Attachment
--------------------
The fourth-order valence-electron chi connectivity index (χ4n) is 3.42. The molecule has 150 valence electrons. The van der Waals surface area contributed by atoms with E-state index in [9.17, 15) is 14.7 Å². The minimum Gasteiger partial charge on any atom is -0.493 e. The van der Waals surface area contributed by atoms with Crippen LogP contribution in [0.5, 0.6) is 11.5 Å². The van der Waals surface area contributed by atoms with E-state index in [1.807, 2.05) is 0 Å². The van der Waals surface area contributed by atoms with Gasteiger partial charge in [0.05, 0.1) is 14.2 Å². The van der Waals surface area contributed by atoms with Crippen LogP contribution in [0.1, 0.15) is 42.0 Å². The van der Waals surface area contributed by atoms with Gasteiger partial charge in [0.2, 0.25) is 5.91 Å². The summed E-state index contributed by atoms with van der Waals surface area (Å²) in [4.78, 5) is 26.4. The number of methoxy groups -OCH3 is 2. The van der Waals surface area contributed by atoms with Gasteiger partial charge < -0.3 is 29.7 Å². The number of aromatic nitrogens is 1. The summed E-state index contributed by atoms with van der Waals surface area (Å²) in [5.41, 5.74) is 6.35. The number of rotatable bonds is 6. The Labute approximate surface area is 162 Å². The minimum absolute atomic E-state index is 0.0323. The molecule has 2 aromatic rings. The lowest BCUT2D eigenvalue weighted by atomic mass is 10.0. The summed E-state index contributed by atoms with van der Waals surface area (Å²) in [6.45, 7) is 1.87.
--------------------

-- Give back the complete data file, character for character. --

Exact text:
The fourth-order valence-electron chi connectivity index (χ4n) is 3.42. The molecule has 150 valence electrons. The van der Waals surface area contributed by atoms with E-state index in [9.17, 15) is 14.7 Å². The minimum Gasteiger partial charge on any atom is -0.493 e. The van der Waals surface area contributed by atoms with Crippen LogP contribution in [0.5, 0.6) is 11.5 Å². The van der Waals surface area contributed by atoms with E-state index in [1.807, 2.05) is 0 Å². The van der Waals surface area contributed by atoms with Gasteiger partial charge in [0.05, 0.1) is 14.2 Å². The van der Waals surface area contributed by atoms with Crippen LogP contribution in [0.1, 0.15) is 42.0 Å². The van der Waals surface area contributed by atoms with Gasteiger partial charge in [0.2, 0.25) is 5.91 Å². The summed E-state index contributed by atoms with van der Waals surface area (Å²) in [4.78, 5) is 26.4. The number of methoxy groups -OCH3 is 2. The van der Waals surface area contributed by atoms with Gasteiger partial charge < -0.3 is 29.7 Å². The number of aromatic nitrogens is 1. The summed E-state index contributed by atoms with van der Waals surface area (Å²) in [5.41, 5.74) is 6.35. The number of rotatable bonds is 6. The Labute approximate surface area is 162 Å². The minimum absolute atomic E-state index is 0.0323. The molecule has 2 aromatic rings. The lowest BCUT2D eigenvalue weighted by atomic mass is 10.0. The summed E-state index contributed by atoms with van der Waals surface area (Å²) in [6.45, 7) is 1.87.